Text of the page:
Abundant and clean water quality conditions and productive fish populations are dependent on healthy floodplain and river channel ecosystems. The Umatilla River Vision, developed under guidance of the Umatilla Tribe’s First Foods Concept, defines a functional river as a dynamic environment that incorporates and expresses ecological processes that continue the natural production of First Foods used by the Tribal community.
The River Vision provides direction for restoration by identifying physical and ecological processes of a highly functional and dynamic river system and focusing on five key “touchstones”: hydrology, geomorphology, connectivity, riparian vegetation, and aquatic biota.
Operating under this guidance, CTUIR projects are planned, designed, implemented, and monitored across the usual and accustomed harvesting areas to achieve fish habitat restoration goals in support of sustainable aquatic First Foods integral for Tribal use.
The River Ecosystem Planning Approach
The Fisheries Habitat Program protects and enhances channel and floodplain function to maintain and restore aquatic habitat deficiencies through a systematic, holistic watershed planning approach termed the Riverine Ecosystem Planning Approach.
This approach includes the prioritization of focal areas and management practices focused on addressing fish lifecycle limiting factors.
This approach includes the prioritization of focal areas and management practices based on key species utilization of existing and historic available habitat, and limiting factors with a mechanism for riverine planning that utilizes scientifically defensible techniques.
The Approach Includes 5 Steps
Scoping allows for public interface with the community and other stakeholders, and through a collaborative process identifies resource issues and concerns, needs, and restoration priorities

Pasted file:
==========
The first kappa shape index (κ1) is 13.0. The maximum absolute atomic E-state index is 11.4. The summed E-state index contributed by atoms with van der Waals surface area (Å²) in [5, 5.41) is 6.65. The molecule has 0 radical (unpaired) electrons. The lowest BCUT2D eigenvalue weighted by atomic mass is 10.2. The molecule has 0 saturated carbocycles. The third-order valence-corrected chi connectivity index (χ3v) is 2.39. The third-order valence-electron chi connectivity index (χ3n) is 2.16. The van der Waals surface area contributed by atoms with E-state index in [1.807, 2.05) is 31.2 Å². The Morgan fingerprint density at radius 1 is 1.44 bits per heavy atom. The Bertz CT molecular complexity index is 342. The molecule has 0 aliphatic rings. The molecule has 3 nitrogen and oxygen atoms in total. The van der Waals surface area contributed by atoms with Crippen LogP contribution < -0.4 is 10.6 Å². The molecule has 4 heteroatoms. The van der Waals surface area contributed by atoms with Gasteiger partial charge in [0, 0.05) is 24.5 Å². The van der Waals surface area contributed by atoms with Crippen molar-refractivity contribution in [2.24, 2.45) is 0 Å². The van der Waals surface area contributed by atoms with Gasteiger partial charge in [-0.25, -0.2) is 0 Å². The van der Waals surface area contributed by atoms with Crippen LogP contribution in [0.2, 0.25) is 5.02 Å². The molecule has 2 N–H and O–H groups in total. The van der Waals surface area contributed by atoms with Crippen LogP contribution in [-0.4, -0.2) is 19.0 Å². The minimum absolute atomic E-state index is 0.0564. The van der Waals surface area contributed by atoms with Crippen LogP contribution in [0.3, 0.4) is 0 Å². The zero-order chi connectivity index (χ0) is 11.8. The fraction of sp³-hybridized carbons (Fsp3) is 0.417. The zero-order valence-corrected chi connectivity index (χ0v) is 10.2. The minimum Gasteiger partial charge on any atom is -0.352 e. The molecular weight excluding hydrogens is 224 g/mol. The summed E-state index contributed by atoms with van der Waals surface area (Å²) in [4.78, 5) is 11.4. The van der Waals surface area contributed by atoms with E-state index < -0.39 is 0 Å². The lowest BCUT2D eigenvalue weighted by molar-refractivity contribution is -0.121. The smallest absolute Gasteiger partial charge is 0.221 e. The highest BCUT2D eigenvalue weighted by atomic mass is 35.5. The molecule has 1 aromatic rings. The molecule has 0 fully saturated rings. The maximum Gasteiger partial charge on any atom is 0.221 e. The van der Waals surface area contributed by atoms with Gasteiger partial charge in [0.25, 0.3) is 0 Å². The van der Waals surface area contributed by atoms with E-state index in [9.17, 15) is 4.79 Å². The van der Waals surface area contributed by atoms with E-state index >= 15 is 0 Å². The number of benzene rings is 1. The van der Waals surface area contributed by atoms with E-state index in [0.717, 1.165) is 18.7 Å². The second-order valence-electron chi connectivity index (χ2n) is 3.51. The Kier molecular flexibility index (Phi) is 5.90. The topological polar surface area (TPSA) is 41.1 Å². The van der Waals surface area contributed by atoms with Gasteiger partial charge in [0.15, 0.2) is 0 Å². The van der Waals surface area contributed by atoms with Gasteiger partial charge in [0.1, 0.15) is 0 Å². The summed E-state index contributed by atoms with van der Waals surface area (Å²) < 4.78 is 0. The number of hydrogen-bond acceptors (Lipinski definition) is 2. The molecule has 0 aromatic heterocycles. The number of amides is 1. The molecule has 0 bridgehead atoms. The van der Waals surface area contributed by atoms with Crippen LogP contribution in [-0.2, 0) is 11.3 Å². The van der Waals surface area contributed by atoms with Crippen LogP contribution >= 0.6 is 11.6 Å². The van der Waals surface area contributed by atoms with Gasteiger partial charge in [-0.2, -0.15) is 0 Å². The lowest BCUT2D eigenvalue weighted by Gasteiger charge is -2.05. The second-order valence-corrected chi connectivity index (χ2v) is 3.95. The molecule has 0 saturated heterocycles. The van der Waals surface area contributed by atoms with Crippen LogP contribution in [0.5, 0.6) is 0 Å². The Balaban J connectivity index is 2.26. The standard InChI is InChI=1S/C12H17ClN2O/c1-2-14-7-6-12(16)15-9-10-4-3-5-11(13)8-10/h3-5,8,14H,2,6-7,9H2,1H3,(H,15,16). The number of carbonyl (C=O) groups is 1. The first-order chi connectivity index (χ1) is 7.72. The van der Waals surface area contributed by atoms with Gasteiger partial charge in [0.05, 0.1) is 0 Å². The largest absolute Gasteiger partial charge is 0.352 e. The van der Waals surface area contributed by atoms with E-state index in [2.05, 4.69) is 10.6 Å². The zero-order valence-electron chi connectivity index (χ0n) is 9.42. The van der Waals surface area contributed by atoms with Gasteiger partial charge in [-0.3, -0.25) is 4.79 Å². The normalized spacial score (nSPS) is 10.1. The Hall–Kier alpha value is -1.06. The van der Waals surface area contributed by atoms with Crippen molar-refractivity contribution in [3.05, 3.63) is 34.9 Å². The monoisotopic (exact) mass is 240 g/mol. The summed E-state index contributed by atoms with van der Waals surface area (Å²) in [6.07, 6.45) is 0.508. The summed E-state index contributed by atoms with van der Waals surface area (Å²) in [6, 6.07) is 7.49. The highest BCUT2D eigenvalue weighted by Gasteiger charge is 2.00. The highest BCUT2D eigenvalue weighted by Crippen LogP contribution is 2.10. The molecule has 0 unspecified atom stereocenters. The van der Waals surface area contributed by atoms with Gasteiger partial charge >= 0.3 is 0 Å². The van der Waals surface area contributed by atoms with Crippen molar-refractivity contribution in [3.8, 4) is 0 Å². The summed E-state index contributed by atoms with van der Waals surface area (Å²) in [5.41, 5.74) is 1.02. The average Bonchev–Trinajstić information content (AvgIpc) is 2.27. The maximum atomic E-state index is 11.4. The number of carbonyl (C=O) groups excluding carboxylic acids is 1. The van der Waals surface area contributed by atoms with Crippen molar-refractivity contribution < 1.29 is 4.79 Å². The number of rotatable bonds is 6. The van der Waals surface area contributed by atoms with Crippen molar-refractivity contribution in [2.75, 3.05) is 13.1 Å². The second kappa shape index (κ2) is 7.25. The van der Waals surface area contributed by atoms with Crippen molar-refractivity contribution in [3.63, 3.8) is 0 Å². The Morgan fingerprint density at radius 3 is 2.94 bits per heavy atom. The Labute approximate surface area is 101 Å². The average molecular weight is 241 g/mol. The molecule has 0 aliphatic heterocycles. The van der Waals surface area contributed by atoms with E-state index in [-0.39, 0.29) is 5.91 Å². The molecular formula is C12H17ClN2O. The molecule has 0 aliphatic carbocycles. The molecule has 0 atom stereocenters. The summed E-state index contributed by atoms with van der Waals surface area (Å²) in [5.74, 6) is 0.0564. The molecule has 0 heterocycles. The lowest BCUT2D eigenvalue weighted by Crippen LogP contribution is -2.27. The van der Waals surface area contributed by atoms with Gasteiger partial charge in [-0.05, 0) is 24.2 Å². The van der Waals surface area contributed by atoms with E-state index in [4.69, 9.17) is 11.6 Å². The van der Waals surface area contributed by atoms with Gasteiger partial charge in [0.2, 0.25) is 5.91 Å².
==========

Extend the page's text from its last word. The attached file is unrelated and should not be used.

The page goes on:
The resource issues and concerns identified through scoping can guide development of an assessment of historic, current and desired conditions. Watershed, sub-subwatershed or reach based assessments support development of scientifically defensible aquatic based restoration plans that quantitatively prioritize geographic areas according to the potential for restoration and conservation of watershed/floodplain processes and define restoration objectives that support sustainable fish populations and their habitat.
Monitoring plans that utilize scientific knowledge and accepted methodology are then developed to measure achievement of project objectives.
During the implementation stage, project restoration actions are designed to address fish limiting factors (ecological concerns) through means that restore natural channel and floodplain processes.
The final stage of reporting provides an opportunity to summarize monitoring and project actions and evaluate project effectiveness. Adaptive management or feedback loop is critical to ongoing quality assurance and informing future restoration actions in order to meet program and project restoration objectives.
Measured physical and ecological results and learned experiences from project effectiveness monitoring, Columbia Basin and local action effectiveness monitoring, mainstem Columbia Basin and tributary fish life history monitoring, and other watershed monitoring reports and publications inform adaptive management across all stages of the Riverine Ecosystem Planning Approach.